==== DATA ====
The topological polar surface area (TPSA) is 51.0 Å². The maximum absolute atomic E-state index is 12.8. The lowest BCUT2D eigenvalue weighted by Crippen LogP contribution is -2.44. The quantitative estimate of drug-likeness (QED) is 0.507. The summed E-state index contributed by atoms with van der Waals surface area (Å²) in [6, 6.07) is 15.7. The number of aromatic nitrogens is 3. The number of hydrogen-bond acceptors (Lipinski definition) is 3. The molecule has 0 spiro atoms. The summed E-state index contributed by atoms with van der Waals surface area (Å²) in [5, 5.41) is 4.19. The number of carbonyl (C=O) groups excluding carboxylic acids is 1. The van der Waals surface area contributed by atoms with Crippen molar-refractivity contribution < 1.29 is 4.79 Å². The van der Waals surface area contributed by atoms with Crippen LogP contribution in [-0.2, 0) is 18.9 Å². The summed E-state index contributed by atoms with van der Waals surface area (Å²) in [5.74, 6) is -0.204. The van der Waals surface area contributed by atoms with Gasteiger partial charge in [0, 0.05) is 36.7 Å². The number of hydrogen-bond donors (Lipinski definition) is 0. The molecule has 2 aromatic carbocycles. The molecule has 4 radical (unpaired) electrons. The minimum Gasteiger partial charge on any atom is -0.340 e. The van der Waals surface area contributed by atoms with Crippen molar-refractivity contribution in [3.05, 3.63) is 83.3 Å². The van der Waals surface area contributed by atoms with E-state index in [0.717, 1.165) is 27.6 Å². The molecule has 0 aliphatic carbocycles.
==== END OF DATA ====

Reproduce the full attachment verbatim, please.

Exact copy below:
The topological polar surface area (TPSA) is 51.0 Å². The maximum absolute atomic E-state index is 12.8. The lowest BCUT2D eigenvalue weighted by Crippen LogP contribution is -2.44. The quantitative estimate of drug-likeness (QED) is 0.507. The summed E-state index contributed by atoms with van der Waals surface area (Å²) in [6, 6.07) is 15.7. The number of aromatic nitrogens is 3. The number of hydrogen-bond acceptors (Lipinski definition) is 3. The molecule has 0 spiro atoms. The summed E-state index contributed by atoms with van der Waals surface area (Å²) in [5, 5.41) is 4.19. The number of carbonyl (C=O) groups excluding carboxylic acids is 1. The van der Waals surface area contributed by atoms with Crippen molar-refractivity contribution < 1.29 is 4.79 Å². The van der Waals surface area contributed by atoms with Crippen LogP contribution in [-0.2, 0) is 18.9 Å². The summed E-state index contributed by atoms with van der Waals surface area (Å²) in [5.74, 6) is -0.204. The van der Waals surface area contributed by atoms with Gasteiger partial charge in [0, 0.05) is 36.7 Å². The number of hydrogen-bond donors (Lipinski definition) is 0. The molecule has 2 aromatic carbocycles. The molecule has 4 radical (unpaired) electrons. The minimum Gasteiger partial charge on any atom is -0.340 e. The van der Waals surface area contributed by atoms with Crippen molar-refractivity contribution in [3.05, 3.63) is 83.3 Å². The van der Waals surface area contributed by atoms with E-state index in [0.717, 1.165) is 27.6 Å². The molecule has 0 aliphatic carbocycles.